Having recently watched parts of the BBC's Daily Politics Show, where Nigel Farage was expertly interrogated by the presenter Andrew Neil, it was clear that when questioned about the party's 2010 Manifesto commitments that UKIP's leader was excruciatingly unclear as to some of the policies, real or not; that he had assigned his name to; and as most of us know, the devil is often in the detail, which it ultimately proved to be. When asked about the party's policies regarding taxi driver's attire, liveried railway stock and the Trident nuclear system, Mr Farage visibly flapped in front of the camera, before excusing his lack of knowledge on the size of the manifesto document. Later describing the entire 2010 UKIP Manifesto as drivel, it having ostensibly been written by someone who had subsequently left the party to rejoin the Conservatives, his sweeping rejection of the document simply helped to raise the obvious questions, how would he know if he hadn't read the Manifesto, or was UKIP offering the British electorate complete drivel as far back as 2010. Either way, it wasn't Nigel Farage's finest hour and simply helped to strengthen the view that preparation is everything; and in politics even more so.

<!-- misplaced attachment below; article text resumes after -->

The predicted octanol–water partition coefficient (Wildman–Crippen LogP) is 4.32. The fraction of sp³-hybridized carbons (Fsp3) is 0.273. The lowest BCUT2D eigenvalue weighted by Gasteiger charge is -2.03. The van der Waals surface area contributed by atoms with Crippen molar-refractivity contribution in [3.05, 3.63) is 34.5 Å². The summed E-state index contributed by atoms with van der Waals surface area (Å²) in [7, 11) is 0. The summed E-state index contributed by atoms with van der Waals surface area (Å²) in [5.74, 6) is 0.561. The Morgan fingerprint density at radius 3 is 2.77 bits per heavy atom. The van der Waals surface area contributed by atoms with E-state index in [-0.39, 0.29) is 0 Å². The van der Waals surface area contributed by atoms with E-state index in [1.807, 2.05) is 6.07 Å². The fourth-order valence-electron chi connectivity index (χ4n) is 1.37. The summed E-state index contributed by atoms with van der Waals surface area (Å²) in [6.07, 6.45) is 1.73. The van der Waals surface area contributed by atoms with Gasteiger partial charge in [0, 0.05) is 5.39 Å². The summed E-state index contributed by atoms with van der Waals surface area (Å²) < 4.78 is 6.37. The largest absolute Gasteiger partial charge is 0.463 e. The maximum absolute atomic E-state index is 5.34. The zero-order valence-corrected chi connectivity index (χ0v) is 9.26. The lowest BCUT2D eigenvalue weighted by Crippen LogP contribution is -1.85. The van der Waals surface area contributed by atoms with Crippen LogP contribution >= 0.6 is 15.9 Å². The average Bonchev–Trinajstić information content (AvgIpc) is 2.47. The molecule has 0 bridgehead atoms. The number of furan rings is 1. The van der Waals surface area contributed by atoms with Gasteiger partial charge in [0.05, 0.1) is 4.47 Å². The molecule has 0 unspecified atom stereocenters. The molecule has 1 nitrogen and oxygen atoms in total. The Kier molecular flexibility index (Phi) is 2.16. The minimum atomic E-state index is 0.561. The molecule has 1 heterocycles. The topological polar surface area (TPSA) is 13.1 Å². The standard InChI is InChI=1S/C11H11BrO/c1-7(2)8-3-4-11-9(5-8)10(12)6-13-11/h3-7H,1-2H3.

The truth of the matter regarding UKIP's 2010 Manifesto is this, it was a basic policy document, of the sort that any of the main political parties might have produced; and the concise version (that the author has subsequently read) contained nothing whatsoever to do with taxi drivers, railway liveries, but did promise to maintain the current Trident nuclear deterrent, which one would imagine is a perfectly reasonable policy. The blog post on this site, entitled "ADummy Draft Manifesto For Discussion" contains 40 separate policy points taken directly from the party's 2010 Manifesto and by no means would they ever be regarded as drivel, but instead as perfectly sensible election promises that might have come from any of the three mainstream parties.